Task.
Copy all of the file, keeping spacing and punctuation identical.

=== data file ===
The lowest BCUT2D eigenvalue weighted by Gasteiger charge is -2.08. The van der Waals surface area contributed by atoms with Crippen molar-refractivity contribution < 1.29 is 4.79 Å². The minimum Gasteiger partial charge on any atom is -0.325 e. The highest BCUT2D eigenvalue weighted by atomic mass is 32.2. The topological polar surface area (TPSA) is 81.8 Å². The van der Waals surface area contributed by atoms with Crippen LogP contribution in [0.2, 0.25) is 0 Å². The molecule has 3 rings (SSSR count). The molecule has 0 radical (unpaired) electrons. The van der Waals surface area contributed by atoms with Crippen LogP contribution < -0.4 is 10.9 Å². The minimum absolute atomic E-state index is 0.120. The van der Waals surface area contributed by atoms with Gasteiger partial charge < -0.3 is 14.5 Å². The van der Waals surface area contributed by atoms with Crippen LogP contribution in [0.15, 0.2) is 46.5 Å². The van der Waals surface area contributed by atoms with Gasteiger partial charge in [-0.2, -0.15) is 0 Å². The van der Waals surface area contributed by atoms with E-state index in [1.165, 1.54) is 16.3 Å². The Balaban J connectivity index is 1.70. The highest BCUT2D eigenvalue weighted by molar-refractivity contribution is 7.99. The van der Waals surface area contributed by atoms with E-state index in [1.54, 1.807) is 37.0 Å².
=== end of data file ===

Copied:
The lowest BCUT2D eigenvalue weighted by Gasteiger charge is -2.08. The van der Waals surface area contributed by atoms with Crippen molar-refractivity contribution < 1.29 is 4.79 Å². The minimum Gasteiger partial charge on any atom is -0.325 e. The highest BCUT2D eigenvalue weighted by atomic mass is 32.2. The topological polar surface area (TPSA) is 81.8 Å². The van der Waals surface area contributed by atoms with Crippen LogP contribution in [0.2, 0.25) is 0 Å². The molecule has 3 rings (SSSR count). The molecule has 0 radical (unpaired) electrons. The van der Waals surface area contributed by atoms with Crippen LogP contribution < -0.4 is 10.9 Å². The minimum absolute atomic E-state index is 0.120. The van der Waals surface area contributed by atoms with Gasteiger partial charge < -0.3 is 14.5 Å². The van der Waals surface area contributed by atoms with Crippen LogP contribution in [0.15, 0.2) is 46.5 Å². The van der Waals surface area contributed by atoms with Gasteiger partial charge in [-0.2, -0.15) is 0 Å². The van der Waals surface area contributed by atoms with E-state index in [1.165, 1.54) is 16.3 Å². The Balaban J connectivity index is 1.70. The highest BCUT2D eigenvalue weighted by molar-refractivity contribution is 7.99. The van der Waals surface area contributed by atoms with E-state index in [1.54, 1.807) is 37.0 Å².